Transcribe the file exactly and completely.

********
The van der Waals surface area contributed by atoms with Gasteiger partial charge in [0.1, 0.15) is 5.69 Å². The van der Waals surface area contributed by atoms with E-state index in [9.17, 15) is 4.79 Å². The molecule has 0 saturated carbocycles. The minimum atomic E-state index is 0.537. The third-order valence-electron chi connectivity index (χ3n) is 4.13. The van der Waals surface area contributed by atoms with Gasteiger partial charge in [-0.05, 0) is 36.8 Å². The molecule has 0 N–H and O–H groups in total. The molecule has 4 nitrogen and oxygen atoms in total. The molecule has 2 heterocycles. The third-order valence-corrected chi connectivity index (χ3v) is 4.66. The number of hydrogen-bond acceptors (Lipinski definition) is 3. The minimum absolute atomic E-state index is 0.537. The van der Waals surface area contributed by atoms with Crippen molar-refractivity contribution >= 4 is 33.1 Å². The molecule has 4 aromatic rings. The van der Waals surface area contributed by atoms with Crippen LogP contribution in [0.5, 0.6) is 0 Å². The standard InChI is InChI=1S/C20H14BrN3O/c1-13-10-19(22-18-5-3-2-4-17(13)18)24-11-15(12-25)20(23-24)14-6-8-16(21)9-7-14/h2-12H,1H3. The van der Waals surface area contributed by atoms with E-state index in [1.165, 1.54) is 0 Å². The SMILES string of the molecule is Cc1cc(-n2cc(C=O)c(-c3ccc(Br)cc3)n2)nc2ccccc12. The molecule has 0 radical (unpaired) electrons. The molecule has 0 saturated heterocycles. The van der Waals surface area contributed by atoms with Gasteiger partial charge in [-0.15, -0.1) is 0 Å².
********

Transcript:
The van der Waals surface area contributed by atoms with Gasteiger partial charge in [0.1, 0.15) is 5.69 Å². The van der Waals surface area contributed by atoms with E-state index in [9.17, 15) is 4.79 Å². The molecule has 0 saturated carbocycles. The minimum atomic E-state index is 0.537. The third-order valence-electron chi connectivity index (χ3n) is 4.13. The van der Waals surface area contributed by atoms with Gasteiger partial charge in [-0.05, 0) is 36.8 Å². The molecule has 0 N–H and O–H groups in total. The molecule has 4 nitrogen and oxygen atoms in total. The molecule has 2 heterocycles. The third-order valence-corrected chi connectivity index (χ3v) is 4.66. The number of hydrogen-bond acceptors (Lipinski definition) is 3. The minimum absolute atomic E-state index is 0.537. The van der Waals surface area contributed by atoms with Crippen molar-refractivity contribution >= 4 is 33.1 Å². The molecule has 4 aromatic rings. The van der Waals surface area contributed by atoms with Crippen LogP contribution in [0.5, 0.6) is 0 Å². The standard InChI is InChI=1S/C20H14BrN3O/c1-13-10-19(22-18-5-3-2-4-17(13)18)24-11-15(12-25)20(23-24)14-6-8-16(21)9-7-14/h2-12H,1H3. The van der Waals surface area contributed by atoms with E-state index in [1.165, 1.54) is 0 Å². The SMILES string of the molecule is Cc1cc(-n2cc(C=O)c(-c3ccc(Br)cc3)n2)nc2ccccc12. The molecule has 0 radical (unpaired) electrons. The molecule has 0 saturated heterocycles. The van der Waals surface area contributed by atoms with Gasteiger partial charge in [-0.15, -0.1) is 0 Å².